Excalibur in the Lake’ by Aubrey Beardsley, 1893. For an island nation, perhaps it’s no surprise the most archetypal ‘British’ myth abounds with references to isles and islands.
‘Isle of the Dead’ by Arnold Böcklin, 1880, From Thule to Tir na Nog, Classical mythology is also filled with examples of portentous isles.
Sunrise at Futamigaura’ by Utagawa Kunisada 1832. Japan is another island nation rich with folklore with many cultural references to its own holy or mythical islands.

Hauntology

Recently I have been reading the work of the late cultural critic Mark Fisher, specifically his writing on both the Derridean concept of hauntology and his book on the weird and eerie. This fascinating (but tricky to succinctly explain) theory examines the concept of societies being ‘haunted’ by the real-world ramifications of non-existent ideas. Currently even popular physicists claim that the past and the future (and their myriad interpretations) are essentially non-existent on the quantum level. In addition, “At the deepest foundations of nature, time is not a primitive, irreducible element or concept required to construct reality” Following the physics and Derrida’s theory, it can be said it is only one’s own subjectivity that imposes any sense of both time and meaning upon our environment. Decisions within our control will influence how we perceive the world and ourselves within it. However our individual and cultural perceptions cannot avoid being haunted by the ‘ghosts’ of former generations and the baggage of history.

Mark Fisher, (2016). The Weird and the Eerie. London: Repeater Books

Digging up the Past

Well, then,” he said, “for all you’re a scholard, I can tell you something you don’t know. Them’s the three ‘oly crowns what was buried in the ground near by the coast to keep the Germans from landing–ah, I can see you don’t believe that. But I tell you, if it hadn’t have been for one of them ‘oly crowns bein’ there still, them Germans would a landed here time and again, they would. Landed with their ships, and killed man, woman and child in their beds.”

M.R James. (1925) A Warning to the Curious.
A Field in England (2013) dir. Ben Wheatley, Film4 Productions.
Set in the middle of the English Civil Wars, a mysterious Svengali-figure uses a handheld black mirror, drugs and the power of the crowd to unearth secrets and truths buried in the land.

Scanning any recent news feed will show that the UK and other countries are currently experiencing a period of profound self-reflection while also experiencing the global Covid pandemic. It is reflected politically in Brexit and the rise of nationalist landslides and also culturally in the arts. Despite sometimes being viewed as quintessentially English, ‘folk-horror’ as a genre and many its concerns have developed and permeated internationally into recent TV shows and cinema such as Mackenzie Crook’s Detectorists , the films of Robert Eggers and Ari Aster as well as Simon Stone’s The Dig (2021). One of my favourite artworks of the last few years appeared in the guise of Ben Wheatley’s A Field in England (2013), a mind-bending road trip movie confined to a 17th century field which managed to be both psychedelic and monochromatic. Unapologetic with its influences, while simultaneously breaking new ground, the film is a joyous ode to the wyrd and eerie to be found in British history, an arthouse reveling in the earthy Olde English language and atmosphere of big floppy hats, seeing stones and grimoires amongst the bucolic surroundings.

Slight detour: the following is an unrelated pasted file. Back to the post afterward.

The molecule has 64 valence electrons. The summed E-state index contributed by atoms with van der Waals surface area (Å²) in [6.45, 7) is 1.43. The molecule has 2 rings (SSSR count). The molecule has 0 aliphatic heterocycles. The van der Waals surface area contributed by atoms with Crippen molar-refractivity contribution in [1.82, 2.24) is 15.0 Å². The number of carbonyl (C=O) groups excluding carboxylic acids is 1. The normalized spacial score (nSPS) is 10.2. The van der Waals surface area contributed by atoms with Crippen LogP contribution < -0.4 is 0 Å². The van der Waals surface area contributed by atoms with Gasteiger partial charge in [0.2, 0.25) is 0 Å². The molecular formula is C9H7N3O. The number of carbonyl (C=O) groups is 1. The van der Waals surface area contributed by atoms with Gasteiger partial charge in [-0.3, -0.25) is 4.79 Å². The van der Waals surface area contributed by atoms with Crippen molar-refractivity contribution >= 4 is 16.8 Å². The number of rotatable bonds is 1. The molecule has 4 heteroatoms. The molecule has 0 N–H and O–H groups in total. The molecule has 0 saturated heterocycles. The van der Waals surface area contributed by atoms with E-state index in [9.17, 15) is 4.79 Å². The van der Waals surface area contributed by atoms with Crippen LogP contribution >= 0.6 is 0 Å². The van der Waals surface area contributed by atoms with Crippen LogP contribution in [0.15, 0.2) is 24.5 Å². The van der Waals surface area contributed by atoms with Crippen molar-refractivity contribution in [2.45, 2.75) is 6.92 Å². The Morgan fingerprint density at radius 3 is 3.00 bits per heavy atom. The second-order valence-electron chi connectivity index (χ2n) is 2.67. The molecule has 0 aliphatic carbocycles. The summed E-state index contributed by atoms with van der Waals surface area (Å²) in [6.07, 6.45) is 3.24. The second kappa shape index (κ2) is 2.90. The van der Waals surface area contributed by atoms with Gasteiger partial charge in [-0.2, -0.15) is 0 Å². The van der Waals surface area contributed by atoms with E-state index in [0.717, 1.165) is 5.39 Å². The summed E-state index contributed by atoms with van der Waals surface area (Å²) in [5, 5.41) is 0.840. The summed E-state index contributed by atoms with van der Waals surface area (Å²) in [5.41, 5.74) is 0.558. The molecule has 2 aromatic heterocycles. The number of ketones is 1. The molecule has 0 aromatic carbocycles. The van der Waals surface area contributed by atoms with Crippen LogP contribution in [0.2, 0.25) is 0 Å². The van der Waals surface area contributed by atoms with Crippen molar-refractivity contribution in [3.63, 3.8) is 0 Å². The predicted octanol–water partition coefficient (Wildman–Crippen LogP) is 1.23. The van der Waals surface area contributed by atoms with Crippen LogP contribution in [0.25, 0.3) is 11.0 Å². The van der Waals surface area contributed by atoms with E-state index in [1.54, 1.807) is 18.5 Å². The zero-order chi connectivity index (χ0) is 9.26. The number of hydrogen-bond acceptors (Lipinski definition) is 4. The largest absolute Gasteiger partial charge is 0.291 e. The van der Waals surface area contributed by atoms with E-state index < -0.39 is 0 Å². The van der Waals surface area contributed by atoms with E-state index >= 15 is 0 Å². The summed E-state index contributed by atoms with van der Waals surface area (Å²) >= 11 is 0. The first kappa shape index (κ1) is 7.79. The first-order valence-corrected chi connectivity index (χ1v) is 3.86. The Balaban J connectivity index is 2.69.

Small, independent publications such as Weird Walk, Hellebore Zine and Fiddler’s Green continue to thrive while catering to an audience sharing many of the interests of folk-horror. What exactly these interests are has been nicely stated by Adam Scovell on his Celluloid Wicker Man blog as…

  • Landscape
  • Isolation
  • Skewed Moral Beliefs
  • Happening/Summoning.

As mentioned previously, much of the contextual research behind the 3 Islands Blog Project so far has revealed the community surrounding the 3 islands to have been one that has undergone major shifts over time. The presence of ancient Iron-Works would suggest a community with major trading links to communities further afield. Despite the relative remoteness of the UK’s geographic location in the ancient world, major trading routes existed between it and Europe which took advantage of the large metal deposits found throughout the British Isles. Poring over OS maps of the Gairloch area and reading first-hand accounts of the area’s islands from previous centuries reveals a far richer landscape than would initially be suggested by a view of the area. Today the area lies near the wilderness of Fisherfield, the UK’s most remote spot, but it would have had a far more connected role in previous societies. The folkloric remnants of Pagan sacrifice and holy wells and islands hint at the mysterious world from which many of the area’s archaeological sites emerge. These unfamiliar moral beliefs and the eerie associations that go with them lend a palpable atmosphere to the islands and area we are studying. It is our hope that we can use this opportunity to impart some of that intrigyuing and mysterious atmosphere to the users of both our website and the Gairloch Museum.

For our next blog post we will examine some of the representations of islands in folklore both at home at abroad.

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